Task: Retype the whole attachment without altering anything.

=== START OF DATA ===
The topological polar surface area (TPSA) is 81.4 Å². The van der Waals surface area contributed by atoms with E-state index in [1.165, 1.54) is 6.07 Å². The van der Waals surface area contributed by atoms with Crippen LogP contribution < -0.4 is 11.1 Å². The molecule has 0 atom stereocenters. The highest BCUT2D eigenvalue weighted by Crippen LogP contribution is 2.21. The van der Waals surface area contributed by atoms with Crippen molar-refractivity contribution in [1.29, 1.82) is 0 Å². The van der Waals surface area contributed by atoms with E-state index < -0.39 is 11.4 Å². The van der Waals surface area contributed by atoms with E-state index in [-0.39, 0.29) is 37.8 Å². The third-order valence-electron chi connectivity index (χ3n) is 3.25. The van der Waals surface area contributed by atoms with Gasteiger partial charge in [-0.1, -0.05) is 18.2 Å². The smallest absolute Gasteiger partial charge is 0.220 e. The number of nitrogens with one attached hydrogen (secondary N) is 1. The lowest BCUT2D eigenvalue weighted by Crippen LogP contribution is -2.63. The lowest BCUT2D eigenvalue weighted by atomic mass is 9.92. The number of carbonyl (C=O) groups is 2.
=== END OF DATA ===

The topological polar surface area (TPSA) is 81.4 Å². The van der Waals surface area contributed by atoms with E-state index in [1.165, 1.54) is 6.07 Å². The van der Waals surface area contributed by atoms with Crippen LogP contribution < -0.4 is 11.1 Å². The molecule has 0 atom stereocenters. The highest BCUT2D eigenvalue weighted by Crippen LogP contribution is 2.21. The van der Waals surface area contributed by atoms with Crippen molar-refractivity contribution in [1.29, 1.82) is 0 Å². The van der Waals surface area contributed by atoms with E-state index < -0.39 is 11.4 Å². The van der Waals surface area contributed by atoms with E-state index in [-0.39, 0.29) is 37.8 Å². The third-order valence-electron chi connectivity index (χ3n) is 3.25. The van der Waals surface area contributed by atoms with Gasteiger partial charge in [-0.1, -0.05) is 18.2 Å². The smallest absolute Gasteiger partial charge is 0.220 e. The number of nitrogens with one attached hydrogen (secondary N) is 1. The lowest BCUT2D eigenvalue weighted by Crippen LogP contribution is -2.63. The lowest BCUT2D eigenvalue weighted by atomic mass is 9.92. The number of carbonyl (C=O) groups is 2.